Cambridge-based biotech startup Constructive Bio has raised $15 million in funding to create technology for producing synthetic genomes and reprogramming the genetic code of living organisms. This, in turn, will allow scientists to write entire genomes from scratch.
The new funding will drive the company’s commercial development and make its technology accessible to labs working on therapeutics and antibiotics, enhanced agriculture, manufacturing and materials and more. The seed round was led by Ahren alongside Amadeus Capital Partners, General Inception and OMX Ventures.
The startup aims to develop methods for reprogramming the genetic code of living organisms, rewriting the near-universal genetic code of natural life to create organisms that use new genetic codes. According to the company, the new organisms deliver remarkable properties. They are resistant to a wide variety of viruses, they can be programmed to make new unnatural, or synthetic, polymers, and even perform entirely new functions.
The company also holds an exclusive licence from the Medical Research Council to IP developed by the Chin Lab at the Medical Research Council Laboratory of Molecular Biology based in Cambridge, UK.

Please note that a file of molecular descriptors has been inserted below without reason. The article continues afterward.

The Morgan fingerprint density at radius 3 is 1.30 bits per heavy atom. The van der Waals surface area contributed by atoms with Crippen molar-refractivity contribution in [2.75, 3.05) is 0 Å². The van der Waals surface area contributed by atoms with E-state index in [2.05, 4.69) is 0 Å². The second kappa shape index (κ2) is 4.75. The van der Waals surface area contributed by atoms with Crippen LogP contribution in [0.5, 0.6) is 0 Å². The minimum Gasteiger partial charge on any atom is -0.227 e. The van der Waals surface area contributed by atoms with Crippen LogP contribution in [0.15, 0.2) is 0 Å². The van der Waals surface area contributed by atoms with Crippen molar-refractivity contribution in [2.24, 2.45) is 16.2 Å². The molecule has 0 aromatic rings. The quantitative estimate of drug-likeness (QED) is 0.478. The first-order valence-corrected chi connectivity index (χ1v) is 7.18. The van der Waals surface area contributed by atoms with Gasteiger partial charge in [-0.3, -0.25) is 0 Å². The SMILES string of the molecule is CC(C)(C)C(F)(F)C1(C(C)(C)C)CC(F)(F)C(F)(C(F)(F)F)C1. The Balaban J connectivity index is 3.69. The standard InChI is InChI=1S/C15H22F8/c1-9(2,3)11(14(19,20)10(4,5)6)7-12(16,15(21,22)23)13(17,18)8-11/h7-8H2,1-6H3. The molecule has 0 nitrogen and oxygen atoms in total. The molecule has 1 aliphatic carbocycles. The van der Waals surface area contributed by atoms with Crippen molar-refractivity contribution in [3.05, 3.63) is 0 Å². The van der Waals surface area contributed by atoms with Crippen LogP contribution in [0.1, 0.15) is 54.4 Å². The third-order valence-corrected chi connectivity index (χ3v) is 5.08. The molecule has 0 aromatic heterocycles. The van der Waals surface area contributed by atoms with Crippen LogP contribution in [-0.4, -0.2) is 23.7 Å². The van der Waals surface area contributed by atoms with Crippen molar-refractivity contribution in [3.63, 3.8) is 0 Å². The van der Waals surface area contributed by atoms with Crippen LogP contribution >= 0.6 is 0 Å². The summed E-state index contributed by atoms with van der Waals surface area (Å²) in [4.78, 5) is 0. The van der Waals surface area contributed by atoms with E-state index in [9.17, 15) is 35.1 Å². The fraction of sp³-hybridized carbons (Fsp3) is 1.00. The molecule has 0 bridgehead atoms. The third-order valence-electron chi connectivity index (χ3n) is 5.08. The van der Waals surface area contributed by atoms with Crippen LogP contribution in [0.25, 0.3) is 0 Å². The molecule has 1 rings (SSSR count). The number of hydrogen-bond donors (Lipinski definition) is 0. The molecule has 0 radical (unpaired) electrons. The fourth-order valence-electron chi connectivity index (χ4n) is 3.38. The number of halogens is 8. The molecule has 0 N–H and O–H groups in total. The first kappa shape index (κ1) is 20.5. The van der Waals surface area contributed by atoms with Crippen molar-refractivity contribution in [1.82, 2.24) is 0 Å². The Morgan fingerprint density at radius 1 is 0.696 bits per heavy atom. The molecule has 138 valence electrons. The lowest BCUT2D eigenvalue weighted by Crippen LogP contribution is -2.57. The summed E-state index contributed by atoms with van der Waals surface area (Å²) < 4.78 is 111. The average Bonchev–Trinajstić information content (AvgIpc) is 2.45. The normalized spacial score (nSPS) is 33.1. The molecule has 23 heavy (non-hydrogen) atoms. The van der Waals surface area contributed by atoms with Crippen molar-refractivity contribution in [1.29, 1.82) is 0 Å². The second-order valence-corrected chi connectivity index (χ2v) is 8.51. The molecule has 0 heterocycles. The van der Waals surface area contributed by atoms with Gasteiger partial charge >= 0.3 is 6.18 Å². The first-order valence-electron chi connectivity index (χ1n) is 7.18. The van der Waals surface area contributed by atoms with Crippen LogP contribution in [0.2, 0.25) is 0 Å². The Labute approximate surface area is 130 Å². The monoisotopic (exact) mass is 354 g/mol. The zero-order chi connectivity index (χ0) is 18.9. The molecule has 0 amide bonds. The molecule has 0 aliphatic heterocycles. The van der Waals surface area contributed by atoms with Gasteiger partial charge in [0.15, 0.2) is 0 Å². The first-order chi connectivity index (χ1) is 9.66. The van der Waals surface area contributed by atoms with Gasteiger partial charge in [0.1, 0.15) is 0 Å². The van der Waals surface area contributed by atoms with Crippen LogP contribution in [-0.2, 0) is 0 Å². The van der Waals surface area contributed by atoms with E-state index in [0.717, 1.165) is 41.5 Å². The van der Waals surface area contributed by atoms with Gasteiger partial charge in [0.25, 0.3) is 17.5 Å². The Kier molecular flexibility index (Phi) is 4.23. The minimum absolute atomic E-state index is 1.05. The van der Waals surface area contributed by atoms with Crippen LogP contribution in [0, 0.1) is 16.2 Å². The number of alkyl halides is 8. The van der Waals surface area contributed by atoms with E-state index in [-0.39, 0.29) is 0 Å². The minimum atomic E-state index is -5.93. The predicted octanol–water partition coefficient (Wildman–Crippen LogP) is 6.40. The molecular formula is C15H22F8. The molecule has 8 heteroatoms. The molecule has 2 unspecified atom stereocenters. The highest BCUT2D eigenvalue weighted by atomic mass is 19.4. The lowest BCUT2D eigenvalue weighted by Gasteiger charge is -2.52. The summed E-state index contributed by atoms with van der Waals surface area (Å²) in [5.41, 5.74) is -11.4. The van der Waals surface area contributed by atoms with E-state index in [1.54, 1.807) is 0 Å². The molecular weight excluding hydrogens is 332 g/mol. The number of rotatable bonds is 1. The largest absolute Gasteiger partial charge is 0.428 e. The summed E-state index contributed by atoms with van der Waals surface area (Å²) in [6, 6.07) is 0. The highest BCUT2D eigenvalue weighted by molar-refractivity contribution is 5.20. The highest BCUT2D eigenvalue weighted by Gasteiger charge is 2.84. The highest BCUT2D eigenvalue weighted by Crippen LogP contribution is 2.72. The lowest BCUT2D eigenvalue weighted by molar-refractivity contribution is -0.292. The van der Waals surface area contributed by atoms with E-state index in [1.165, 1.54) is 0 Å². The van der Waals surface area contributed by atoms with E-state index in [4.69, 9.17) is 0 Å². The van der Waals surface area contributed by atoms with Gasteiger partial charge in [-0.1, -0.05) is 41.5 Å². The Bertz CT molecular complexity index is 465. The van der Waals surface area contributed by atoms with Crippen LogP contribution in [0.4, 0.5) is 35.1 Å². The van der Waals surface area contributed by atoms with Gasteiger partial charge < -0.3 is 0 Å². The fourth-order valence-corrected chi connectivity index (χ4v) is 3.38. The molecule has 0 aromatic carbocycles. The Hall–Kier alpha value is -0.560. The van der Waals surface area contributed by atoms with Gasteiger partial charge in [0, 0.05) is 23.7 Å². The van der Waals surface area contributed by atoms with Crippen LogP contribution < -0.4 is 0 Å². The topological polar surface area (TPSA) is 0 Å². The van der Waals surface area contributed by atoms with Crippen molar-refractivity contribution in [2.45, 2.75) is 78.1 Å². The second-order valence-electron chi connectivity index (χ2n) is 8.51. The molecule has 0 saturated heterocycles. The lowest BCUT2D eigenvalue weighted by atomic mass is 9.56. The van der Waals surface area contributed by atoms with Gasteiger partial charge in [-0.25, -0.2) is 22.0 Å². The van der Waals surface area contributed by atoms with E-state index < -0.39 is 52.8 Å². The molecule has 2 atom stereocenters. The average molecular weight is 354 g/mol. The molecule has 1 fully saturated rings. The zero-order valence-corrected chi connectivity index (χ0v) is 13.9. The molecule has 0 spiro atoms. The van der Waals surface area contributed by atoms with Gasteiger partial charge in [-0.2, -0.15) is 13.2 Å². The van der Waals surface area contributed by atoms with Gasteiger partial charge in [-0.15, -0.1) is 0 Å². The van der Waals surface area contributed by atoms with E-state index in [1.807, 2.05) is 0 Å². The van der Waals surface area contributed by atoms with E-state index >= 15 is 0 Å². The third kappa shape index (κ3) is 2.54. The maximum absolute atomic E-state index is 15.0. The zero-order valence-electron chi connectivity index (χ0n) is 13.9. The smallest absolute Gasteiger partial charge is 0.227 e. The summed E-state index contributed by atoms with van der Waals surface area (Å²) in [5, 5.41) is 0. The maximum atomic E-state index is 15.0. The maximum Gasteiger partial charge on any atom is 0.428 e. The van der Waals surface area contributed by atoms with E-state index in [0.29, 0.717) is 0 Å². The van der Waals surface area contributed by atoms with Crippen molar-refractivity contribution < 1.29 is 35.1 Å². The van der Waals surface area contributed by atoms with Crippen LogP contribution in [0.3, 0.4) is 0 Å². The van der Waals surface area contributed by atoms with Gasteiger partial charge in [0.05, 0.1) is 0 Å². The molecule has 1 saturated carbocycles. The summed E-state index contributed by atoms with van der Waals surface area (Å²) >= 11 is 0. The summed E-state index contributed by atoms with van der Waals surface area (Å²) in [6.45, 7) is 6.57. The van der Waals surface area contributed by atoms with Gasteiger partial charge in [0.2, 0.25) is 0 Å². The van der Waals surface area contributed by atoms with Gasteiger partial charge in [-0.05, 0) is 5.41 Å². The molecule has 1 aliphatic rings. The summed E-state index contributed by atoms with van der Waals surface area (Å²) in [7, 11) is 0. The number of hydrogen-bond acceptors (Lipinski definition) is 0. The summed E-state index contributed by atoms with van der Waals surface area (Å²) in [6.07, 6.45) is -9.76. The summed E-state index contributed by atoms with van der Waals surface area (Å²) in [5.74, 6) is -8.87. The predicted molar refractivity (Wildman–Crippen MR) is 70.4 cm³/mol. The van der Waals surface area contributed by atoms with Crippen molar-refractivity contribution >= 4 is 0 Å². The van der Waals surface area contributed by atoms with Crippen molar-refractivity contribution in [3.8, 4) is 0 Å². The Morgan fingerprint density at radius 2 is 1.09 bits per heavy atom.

Jason Chin, programme leader at the MRC Laboratory of Molecular Biology and chief scientific officer of Constructive Bio said: “Over the last 20 years, we have created a cellular factory that we can reliably and predictably program to create new polymers. The range of applications for this technology is vast - using our approach we have already been able to program cells to make new molecules including from an important class of drugs and to program cells to make completely synthetic polymers containing the chemical linkages found in biodegradable plastics. By taking inspiration from nature and reimagining what life can become we have the opportunity to build the sustainable industries of the future.”